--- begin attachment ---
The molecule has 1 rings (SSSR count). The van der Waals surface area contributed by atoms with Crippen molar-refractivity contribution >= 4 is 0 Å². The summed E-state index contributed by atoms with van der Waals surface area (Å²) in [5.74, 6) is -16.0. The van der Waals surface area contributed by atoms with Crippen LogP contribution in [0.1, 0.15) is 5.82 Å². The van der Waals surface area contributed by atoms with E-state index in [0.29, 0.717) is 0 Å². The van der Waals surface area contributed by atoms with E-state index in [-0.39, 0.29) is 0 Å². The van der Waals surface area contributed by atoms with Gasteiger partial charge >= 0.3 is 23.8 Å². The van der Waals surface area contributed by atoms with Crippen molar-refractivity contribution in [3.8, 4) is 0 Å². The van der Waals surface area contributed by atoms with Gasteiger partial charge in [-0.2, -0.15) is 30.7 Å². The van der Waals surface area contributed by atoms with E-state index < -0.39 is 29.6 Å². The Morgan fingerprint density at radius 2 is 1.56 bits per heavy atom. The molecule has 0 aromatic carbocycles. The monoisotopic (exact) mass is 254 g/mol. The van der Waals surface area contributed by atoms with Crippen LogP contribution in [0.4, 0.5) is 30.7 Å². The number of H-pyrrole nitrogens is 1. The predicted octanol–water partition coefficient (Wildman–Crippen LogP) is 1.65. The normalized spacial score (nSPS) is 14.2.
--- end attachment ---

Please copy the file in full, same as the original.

The molecule has 1 rings (SSSR count). The van der Waals surface area contributed by atoms with Crippen molar-refractivity contribution >= 4 is 0 Å². The summed E-state index contributed by atoms with van der Waals surface area (Å²) in [5.74, 6) is -16.0. The van der Waals surface area contributed by atoms with Crippen LogP contribution in [0.1, 0.15) is 5.82 Å². The van der Waals surface area contributed by atoms with E-state index in [0.29, 0.717) is 0 Å². The van der Waals surface area contributed by atoms with E-state index in [-0.39, 0.29) is 0 Å². The van der Waals surface area contributed by atoms with Gasteiger partial charge >= 0.3 is 23.8 Å². The van der Waals surface area contributed by atoms with Crippen molar-refractivity contribution in [3.8, 4) is 0 Å². The van der Waals surface area contributed by atoms with Gasteiger partial charge in [-0.2, -0.15) is 30.7 Å². The van der Waals surface area contributed by atoms with E-state index < -0.39 is 29.6 Å². The Morgan fingerprint density at radius 2 is 1.56 bits per heavy atom. The molecule has 0 aromatic carbocycles. The monoisotopic (exact) mass is 254 g/mol. The van der Waals surface area contributed by atoms with Crippen LogP contribution in [0.4, 0.5) is 30.7 Å². The number of H-pyrrole nitrogens is 1. The predicted octanol–water partition coefficient (Wildman–Crippen LogP) is 1.65. The normalized spacial score (nSPS) is 14.2.